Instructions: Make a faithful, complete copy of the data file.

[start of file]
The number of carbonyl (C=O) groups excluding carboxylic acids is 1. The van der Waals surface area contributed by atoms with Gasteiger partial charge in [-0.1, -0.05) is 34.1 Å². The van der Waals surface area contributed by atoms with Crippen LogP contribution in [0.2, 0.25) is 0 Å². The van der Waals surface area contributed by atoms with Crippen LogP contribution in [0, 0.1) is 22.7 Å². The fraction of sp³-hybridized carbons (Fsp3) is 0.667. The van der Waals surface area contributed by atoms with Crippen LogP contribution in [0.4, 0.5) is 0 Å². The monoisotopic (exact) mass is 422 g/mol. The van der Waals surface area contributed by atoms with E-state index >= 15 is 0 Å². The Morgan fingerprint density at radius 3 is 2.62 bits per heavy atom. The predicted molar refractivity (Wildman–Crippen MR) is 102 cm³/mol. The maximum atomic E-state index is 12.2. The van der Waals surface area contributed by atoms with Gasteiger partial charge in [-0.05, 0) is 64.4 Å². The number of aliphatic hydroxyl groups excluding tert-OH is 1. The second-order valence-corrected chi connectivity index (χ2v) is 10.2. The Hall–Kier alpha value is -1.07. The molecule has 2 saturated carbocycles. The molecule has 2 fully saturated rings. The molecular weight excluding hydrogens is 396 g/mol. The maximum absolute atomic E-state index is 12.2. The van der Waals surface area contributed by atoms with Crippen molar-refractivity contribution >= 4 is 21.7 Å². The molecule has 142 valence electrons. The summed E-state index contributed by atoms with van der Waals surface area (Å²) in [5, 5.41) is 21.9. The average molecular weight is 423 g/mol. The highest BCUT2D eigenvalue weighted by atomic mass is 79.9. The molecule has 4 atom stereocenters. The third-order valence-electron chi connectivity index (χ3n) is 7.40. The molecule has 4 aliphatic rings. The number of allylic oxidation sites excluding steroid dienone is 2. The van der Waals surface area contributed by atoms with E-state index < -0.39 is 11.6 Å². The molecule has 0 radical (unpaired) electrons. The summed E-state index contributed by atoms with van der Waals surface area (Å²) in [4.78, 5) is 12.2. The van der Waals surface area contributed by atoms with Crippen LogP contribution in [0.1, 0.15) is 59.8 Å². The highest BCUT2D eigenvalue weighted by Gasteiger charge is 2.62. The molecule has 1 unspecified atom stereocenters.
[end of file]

The number of carbonyl (C=O) groups excluding carboxylic acids is 1. The van der Waals surface area contributed by atoms with Gasteiger partial charge in [-0.1, -0.05) is 34.1 Å². The van der Waals surface area contributed by atoms with Crippen LogP contribution in [0.2, 0.25) is 0 Å². The van der Waals surface area contributed by atoms with Crippen LogP contribution in [0, 0.1) is 22.7 Å². The fraction of sp³-hybridized carbons (Fsp3) is 0.667. The van der Waals surface area contributed by atoms with Crippen LogP contribution in [0.4, 0.5) is 0 Å². The monoisotopic (exact) mass is 422 g/mol. The van der Waals surface area contributed by atoms with E-state index >= 15 is 0 Å². The Morgan fingerprint density at radius 3 is 2.62 bits per heavy atom. The predicted molar refractivity (Wildman–Crippen MR) is 102 cm³/mol. The maximum atomic E-state index is 12.2. The van der Waals surface area contributed by atoms with Gasteiger partial charge in [-0.05, 0) is 64.4 Å². The number of aliphatic hydroxyl groups excluding tert-OH is 1. The second-order valence-corrected chi connectivity index (χ2v) is 10.2. The Hall–Kier alpha value is -1.07. The molecule has 2 saturated carbocycles. The molecule has 2 fully saturated rings. The molecular weight excluding hydrogens is 396 g/mol. The maximum absolute atomic E-state index is 12.2. The van der Waals surface area contributed by atoms with Crippen molar-refractivity contribution >= 4 is 21.7 Å². The molecule has 142 valence electrons. The summed E-state index contributed by atoms with van der Waals surface area (Å²) in [5, 5.41) is 21.9. The average molecular weight is 423 g/mol. The highest BCUT2D eigenvalue weighted by atomic mass is 79.9. The molecule has 4 atom stereocenters. The third-order valence-electron chi connectivity index (χ3n) is 7.40. The molecule has 4 aliphatic rings. The number of allylic oxidation sites excluding steroid dienone is 2. The van der Waals surface area contributed by atoms with E-state index < -0.39 is 11.6 Å². The molecule has 0 radical (unpaired) electrons. The summed E-state index contributed by atoms with van der Waals surface area (Å²) in [4.78, 5) is 12.2. The van der Waals surface area contributed by atoms with Crippen LogP contribution in [0.1, 0.15) is 59.8 Å². The highest BCUT2D eigenvalue weighted by Gasteiger charge is 2.62. The molecule has 1 unspecified atom stereocenters.